A composting toilet has, traditionally speaking, been a sensible alternative to ordinary toilets in places where plumbing is hard to come by – such as on campsites or houses that lay a long way off the grid.
But there’s no reason that someone trying to live a more ecologically friendly life shouldn’t choose to install a composting toilet in their home.
You see, flush toilets not only use up huge amounts of water but they also tend to drop “raw” sewage into the wastewater which hasn’t been treated and can thus, spread unpleasant bacteria, etc. to the environment.
BEST COMPOSTING TOILET
For Real World Use
Made in the USA with a 5-year warranty. This is a nicely priced starter composting toilet perfect for small spaces.
The Advantages Of Composting Toilets
By contrast, a compact composting toilet takes both human solid and liquid waste and then it adds some organic-based material and a few hungry bacteria and this then breaks down the waste into useful compost and any surplus water will either be evaporated from the collection facility on the toilet or removed and emptied by the owner.
They don’t smell bad, either.
You’ll find that the best composting toilet tends to have a ventilation fan or pipe system that’s meant to keep noxious niffs down to a minimum. Solid waste and toilet paper aren’t pleasant to smell if the solid waste container isn’t kept well ventilated.
How To Choose A Composting Toilet
You won’t need any plumbing skills when it comes to installing most composting toilets as the toilet won’t be connected to your water supply nor to your wastewater outlet. You’ll also be pleasantly surprised to realize that as the vast majority of composting toilets are meant to be portable – they tend to be very light in weight.
However, they are bigger in terms of floor area as they need to contain the waste matter for a period of time while it composts and they also require a “cranking system” (to get everything to move around the toilet efficiently) and a ventilation system.
You also need quite a bit of space from the toilet for the ventilation pipes to run effectively, otherwise, things will get unpleasantly stinky.
So, when you measure up for a composting toilet – you need to be very certain about the dimensions of the space that you’re using and, if needed, that there’s enough room for privacy functions to be installed in the same space.
Be Prepared For Less Aesthetically Pleasing Options
Composting toilets aren’t, usually, designed for use in the home they’re meant for outdoor use and that means they place a lot more emphasis on form than they do on function.
They tend to be made from colored plastics though the better models also incorporate some metal components.
Make Sure You Can Get To The Crank
The crank handle requires regular turning by you, the toilet user and owner, to keep it producing compost effectively.
That means you need to be able to get to it when you need it. The crank churns the compost allowing the bacteria to breathe and get to all parts of it to break it down.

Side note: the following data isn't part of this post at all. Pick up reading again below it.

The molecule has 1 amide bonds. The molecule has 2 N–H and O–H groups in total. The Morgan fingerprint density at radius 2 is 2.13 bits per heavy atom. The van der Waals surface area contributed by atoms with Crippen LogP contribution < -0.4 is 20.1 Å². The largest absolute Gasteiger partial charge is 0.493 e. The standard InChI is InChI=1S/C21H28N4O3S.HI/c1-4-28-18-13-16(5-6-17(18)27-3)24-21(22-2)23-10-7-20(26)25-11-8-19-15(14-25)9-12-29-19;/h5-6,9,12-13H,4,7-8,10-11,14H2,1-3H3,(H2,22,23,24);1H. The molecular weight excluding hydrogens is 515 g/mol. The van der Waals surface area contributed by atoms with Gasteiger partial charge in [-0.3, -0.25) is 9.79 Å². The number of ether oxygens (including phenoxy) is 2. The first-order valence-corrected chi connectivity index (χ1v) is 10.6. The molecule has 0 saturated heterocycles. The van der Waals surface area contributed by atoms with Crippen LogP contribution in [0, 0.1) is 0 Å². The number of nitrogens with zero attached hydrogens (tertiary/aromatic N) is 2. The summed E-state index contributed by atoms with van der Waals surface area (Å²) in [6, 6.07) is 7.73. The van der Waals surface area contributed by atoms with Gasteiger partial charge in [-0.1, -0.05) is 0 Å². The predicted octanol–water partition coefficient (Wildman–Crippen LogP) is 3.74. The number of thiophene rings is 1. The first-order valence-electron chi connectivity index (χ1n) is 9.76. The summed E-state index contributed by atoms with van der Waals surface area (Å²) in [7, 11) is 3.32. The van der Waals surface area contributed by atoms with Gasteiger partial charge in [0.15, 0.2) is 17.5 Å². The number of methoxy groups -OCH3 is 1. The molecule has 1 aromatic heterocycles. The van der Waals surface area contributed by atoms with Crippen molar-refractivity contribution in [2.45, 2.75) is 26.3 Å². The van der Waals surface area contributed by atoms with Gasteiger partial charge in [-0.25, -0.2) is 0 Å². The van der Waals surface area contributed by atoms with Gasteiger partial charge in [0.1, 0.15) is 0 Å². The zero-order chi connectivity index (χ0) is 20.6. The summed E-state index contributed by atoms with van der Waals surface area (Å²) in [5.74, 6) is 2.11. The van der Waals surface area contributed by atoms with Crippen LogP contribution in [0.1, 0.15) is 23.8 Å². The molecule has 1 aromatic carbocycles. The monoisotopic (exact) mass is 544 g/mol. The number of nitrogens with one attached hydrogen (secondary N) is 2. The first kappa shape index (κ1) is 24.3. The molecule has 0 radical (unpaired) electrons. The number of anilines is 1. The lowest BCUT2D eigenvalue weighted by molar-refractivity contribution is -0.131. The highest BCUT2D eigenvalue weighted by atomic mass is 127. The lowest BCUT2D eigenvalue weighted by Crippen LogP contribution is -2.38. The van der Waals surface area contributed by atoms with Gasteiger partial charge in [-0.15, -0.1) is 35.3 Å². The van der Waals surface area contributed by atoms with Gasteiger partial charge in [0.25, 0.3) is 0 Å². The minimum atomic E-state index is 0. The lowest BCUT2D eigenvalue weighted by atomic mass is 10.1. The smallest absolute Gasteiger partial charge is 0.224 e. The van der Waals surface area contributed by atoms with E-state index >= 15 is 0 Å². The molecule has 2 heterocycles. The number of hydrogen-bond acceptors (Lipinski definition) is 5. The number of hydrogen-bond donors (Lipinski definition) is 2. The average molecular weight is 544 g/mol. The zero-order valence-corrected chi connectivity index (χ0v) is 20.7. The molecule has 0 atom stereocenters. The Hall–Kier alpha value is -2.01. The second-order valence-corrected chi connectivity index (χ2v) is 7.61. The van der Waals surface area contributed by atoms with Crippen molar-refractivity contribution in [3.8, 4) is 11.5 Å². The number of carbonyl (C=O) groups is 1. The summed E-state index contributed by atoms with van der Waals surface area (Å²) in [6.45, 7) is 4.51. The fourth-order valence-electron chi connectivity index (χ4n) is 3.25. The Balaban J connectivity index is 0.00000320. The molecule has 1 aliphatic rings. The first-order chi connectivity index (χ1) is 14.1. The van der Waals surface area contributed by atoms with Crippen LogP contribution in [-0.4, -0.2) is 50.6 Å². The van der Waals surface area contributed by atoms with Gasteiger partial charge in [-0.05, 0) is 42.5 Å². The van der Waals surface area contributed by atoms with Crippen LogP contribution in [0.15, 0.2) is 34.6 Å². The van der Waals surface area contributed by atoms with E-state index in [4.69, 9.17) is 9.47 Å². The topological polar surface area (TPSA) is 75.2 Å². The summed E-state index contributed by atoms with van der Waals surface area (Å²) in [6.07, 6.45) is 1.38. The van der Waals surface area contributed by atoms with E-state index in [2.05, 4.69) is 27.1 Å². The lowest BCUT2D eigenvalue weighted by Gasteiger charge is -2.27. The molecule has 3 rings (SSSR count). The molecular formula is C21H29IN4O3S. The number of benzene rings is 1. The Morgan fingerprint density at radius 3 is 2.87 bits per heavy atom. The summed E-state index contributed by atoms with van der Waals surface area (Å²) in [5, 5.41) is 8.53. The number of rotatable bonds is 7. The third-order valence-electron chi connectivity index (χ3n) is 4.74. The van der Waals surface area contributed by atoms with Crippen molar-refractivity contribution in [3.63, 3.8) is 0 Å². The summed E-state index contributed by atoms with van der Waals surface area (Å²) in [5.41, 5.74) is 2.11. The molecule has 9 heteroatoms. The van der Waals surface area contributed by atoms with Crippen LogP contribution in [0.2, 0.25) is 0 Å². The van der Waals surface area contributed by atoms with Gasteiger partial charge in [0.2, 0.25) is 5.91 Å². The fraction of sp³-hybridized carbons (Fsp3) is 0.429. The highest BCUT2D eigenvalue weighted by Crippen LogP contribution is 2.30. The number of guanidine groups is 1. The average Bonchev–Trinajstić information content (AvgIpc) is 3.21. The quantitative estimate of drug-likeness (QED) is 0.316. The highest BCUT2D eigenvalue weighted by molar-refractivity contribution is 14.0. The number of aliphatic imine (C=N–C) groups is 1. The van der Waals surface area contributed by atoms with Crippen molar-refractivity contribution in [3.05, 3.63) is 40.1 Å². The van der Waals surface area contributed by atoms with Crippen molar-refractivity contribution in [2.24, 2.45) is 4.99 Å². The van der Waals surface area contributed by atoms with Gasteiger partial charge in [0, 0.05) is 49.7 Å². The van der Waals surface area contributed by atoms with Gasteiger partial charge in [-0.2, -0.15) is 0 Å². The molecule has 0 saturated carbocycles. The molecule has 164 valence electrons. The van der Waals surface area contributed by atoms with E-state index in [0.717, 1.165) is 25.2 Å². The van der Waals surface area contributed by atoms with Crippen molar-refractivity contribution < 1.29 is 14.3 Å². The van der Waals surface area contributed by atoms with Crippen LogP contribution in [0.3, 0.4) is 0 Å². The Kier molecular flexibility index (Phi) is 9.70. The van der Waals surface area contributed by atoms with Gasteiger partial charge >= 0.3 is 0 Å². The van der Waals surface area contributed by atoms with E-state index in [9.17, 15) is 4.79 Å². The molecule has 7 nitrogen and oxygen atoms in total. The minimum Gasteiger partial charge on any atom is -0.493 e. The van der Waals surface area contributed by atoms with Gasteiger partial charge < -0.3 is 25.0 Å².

They can run from the cheap – say $600 for a toilet designed for a campsite all the way through to about $2,000 for the high-end designed for the home models.
Best Composting Toilets
Nature’s Head Self-Contained Composting Toilet
Our top pick is one of the cheaper choices and it’s very well-designed so that it fits into a tight space. So, if you’re struggling for room to put your composting toilet – start your search here. This Nature’s Head Composting Toilet is as good as other composting toilets and much better value than many.
One thing we really liked about it was how easy it was to empty because you know, that’s the ickiest part of owning one of these toilets.
The toilet seat is really comfortable and the waste tank is excellent which makes it one of the best composting toilets in our book. If you’ve heard that composting toilets smell bad, then you’re in for a pleasant surprise – many composting toilet systems, including this one, a really good at removing unpleasant odors.
It’s also made in the USA and super easy to construct and to disassemble if you need to.
The 5-year warranty is a good sign of quality.
You can find the Nature’s Head Self-Contained Composting Toilet online.
Villa 9215 AC/DC Composting Toilet
Villa have been making composting toilets for a while and this is one of their newer models. It’s solar powered or battery powered and that means it can be used in an energy efficient manner just about everywhere.
We found that it was super easy to install and the compact size definitely makes it appealing for an occasional use toilet.
The only downside with this model is that it’s a bit more expensive than we would like.
But sometimes, you get what you pay for, right?
You can find the Villa 9215 AC/DC Composting Toilet online.
Sun-Mar Excel Non-Electric Self Composting Toilet
If you can’t rely on the power supply, then you might want to consider the Sun-Mar Excel which doesn’t use fans or heaters. It’s a great RV composting toilet for the composting process and doesn’t need a septic tank for human waste.
Though you can install a fan if you want to and run it from a battery. It’s very well built, and the long warranty is a nice touch. It is, of course, a fairly waterless toilet.
However, there are some complaints that this compost toilet can get clogged up with long-term use.
You can find the Sun-Mar Excel Non-Electric Self Composting Toilet online.
Interested in learning more? Check out our guide to composting at home.